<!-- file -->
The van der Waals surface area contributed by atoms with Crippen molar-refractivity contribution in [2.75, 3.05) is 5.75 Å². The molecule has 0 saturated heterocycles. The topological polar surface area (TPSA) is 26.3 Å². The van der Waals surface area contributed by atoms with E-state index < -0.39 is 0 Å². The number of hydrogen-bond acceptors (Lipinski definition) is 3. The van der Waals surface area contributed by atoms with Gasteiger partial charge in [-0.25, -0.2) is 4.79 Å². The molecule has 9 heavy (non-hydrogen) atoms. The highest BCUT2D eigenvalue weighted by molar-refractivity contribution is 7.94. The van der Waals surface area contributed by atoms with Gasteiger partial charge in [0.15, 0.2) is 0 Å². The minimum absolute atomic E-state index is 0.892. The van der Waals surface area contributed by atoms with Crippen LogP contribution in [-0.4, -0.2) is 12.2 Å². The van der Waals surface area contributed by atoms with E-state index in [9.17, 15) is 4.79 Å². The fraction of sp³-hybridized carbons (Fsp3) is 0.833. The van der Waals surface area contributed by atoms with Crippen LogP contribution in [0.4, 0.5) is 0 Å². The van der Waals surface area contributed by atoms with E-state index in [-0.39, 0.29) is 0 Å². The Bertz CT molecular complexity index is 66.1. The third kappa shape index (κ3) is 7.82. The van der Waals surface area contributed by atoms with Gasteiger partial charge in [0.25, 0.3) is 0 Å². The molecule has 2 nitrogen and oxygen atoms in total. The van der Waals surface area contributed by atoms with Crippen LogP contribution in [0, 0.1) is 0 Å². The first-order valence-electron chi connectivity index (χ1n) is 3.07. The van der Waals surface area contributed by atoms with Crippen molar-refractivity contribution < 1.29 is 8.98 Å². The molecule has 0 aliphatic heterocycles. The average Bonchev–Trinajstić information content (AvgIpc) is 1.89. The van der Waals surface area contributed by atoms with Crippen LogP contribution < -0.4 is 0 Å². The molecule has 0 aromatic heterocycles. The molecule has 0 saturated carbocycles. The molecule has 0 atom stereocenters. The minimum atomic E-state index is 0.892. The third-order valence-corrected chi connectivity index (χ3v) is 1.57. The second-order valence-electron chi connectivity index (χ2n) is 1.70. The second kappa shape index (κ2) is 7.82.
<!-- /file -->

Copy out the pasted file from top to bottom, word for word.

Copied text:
The van der Waals surface area contributed by atoms with Crippen molar-refractivity contribution in [2.75, 3.05) is 5.75 Å². The molecule has 0 saturated heterocycles. The topological polar surface area (TPSA) is 26.3 Å². The van der Waals surface area contributed by atoms with E-state index < -0.39 is 0 Å². The number of hydrogen-bond acceptors (Lipinski definition) is 3. The van der Waals surface area contributed by atoms with Gasteiger partial charge in [-0.25, -0.2) is 4.79 Å². The molecule has 9 heavy (non-hydrogen) atoms. The highest BCUT2D eigenvalue weighted by molar-refractivity contribution is 7.94. The van der Waals surface area contributed by atoms with Gasteiger partial charge in [0.15, 0.2) is 0 Å². The minimum absolute atomic E-state index is 0.892. The van der Waals surface area contributed by atoms with Crippen LogP contribution in [-0.4, -0.2) is 12.2 Å². The van der Waals surface area contributed by atoms with E-state index in [9.17, 15) is 4.79 Å². The fraction of sp³-hybridized carbons (Fsp3) is 0.833. The van der Waals surface area contributed by atoms with Crippen LogP contribution in [0.4, 0.5) is 0 Å². The van der Waals surface area contributed by atoms with E-state index in [-0.39, 0.29) is 0 Å². The Bertz CT molecular complexity index is 66.1. The third kappa shape index (κ3) is 7.82. The van der Waals surface area contributed by atoms with Gasteiger partial charge in [0.25, 0.3) is 0 Å². The molecule has 2 nitrogen and oxygen atoms in total. The van der Waals surface area contributed by atoms with Crippen LogP contribution in [0, 0.1) is 0 Å². The first-order valence-electron chi connectivity index (χ1n) is 3.07. The van der Waals surface area contributed by atoms with Crippen molar-refractivity contribution < 1.29 is 8.98 Å². The molecule has 0 aliphatic heterocycles. The average Bonchev–Trinajstić information content (AvgIpc) is 1.89. The van der Waals surface area contributed by atoms with Crippen LogP contribution < -0.4 is 0 Å². The molecule has 0 aromatic heterocycles. The molecule has 0 saturated carbocycles. The molecule has 0 atom stereocenters. The minimum atomic E-state index is 0.892. The third-order valence-corrected chi connectivity index (χ3v) is 1.57. The second-order valence-electron chi connectivity index (χ2n) is 1.70. The second kappa shape index (κ2) is 7.82.